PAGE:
as skirmishers, with a small reserve as the rallying point, while the cavalry were ordered to guard the train, and make occasional dashes into the side canons. "Up hill and down dale" went the skirmishers, plunging into dark and forbidding defiles, and climbing steep, rocky and difficult acclivities, while the cavalry made frequent sorties from the main body to the distance of several hundred yards. Being without a subaltern, Gen. Carleton had assigned Lieut. Muller, of the First Cavalry California Volunteers, to service with my command. This officer soon after gave sufficient proof of his gallantry and zeal, for which I now gratefully return thanks.
In this manner we progressed through that great stronghold of the Apaches and dangerous defile, until we joined the detachment under Lieut. Thompson, at the stone station house, where we quartered for the remainder of that day. Let it be borne in mind that Capt. Roberts' company of Californian Infantry had marched forty miles without food or water, had fought for six hours with desperation against six times their numbers of splendidly armed Apaches, ensconced behind their own natural ramparts, and with every possible advantage in their favor; had driven that force before them, occupied their defiles, taken their strongholds, and, after only one draught of water and a hasty meal, had made another march of thirty miles, almost absolutely without rest. I doubt much if any record exists to show where infantry have made a march of seventy miles, fought one terrible battle of six hours' duration, and achieved a decided victory under such circumstances.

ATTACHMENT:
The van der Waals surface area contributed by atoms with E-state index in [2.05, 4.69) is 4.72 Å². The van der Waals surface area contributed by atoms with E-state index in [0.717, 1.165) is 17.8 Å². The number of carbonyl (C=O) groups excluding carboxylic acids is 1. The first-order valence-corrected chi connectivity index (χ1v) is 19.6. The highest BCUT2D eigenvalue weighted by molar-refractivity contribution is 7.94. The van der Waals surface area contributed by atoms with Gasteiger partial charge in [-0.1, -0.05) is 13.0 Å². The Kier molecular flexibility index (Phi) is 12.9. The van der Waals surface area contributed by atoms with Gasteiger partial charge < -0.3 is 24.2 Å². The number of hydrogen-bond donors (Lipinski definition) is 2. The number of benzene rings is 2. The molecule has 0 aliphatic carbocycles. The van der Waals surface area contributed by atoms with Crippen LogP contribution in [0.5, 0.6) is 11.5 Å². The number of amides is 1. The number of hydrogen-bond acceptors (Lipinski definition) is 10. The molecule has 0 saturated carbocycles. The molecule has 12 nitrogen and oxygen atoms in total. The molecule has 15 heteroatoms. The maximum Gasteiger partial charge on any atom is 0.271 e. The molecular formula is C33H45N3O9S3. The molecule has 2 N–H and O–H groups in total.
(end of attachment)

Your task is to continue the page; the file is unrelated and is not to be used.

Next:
The shrill fife, the rattling drum and the mellow bugles sounded the reveille before dawn of the next day. The camp-fires were soon throwing up their lively jets of flame and smoke, while the grateful odors of frying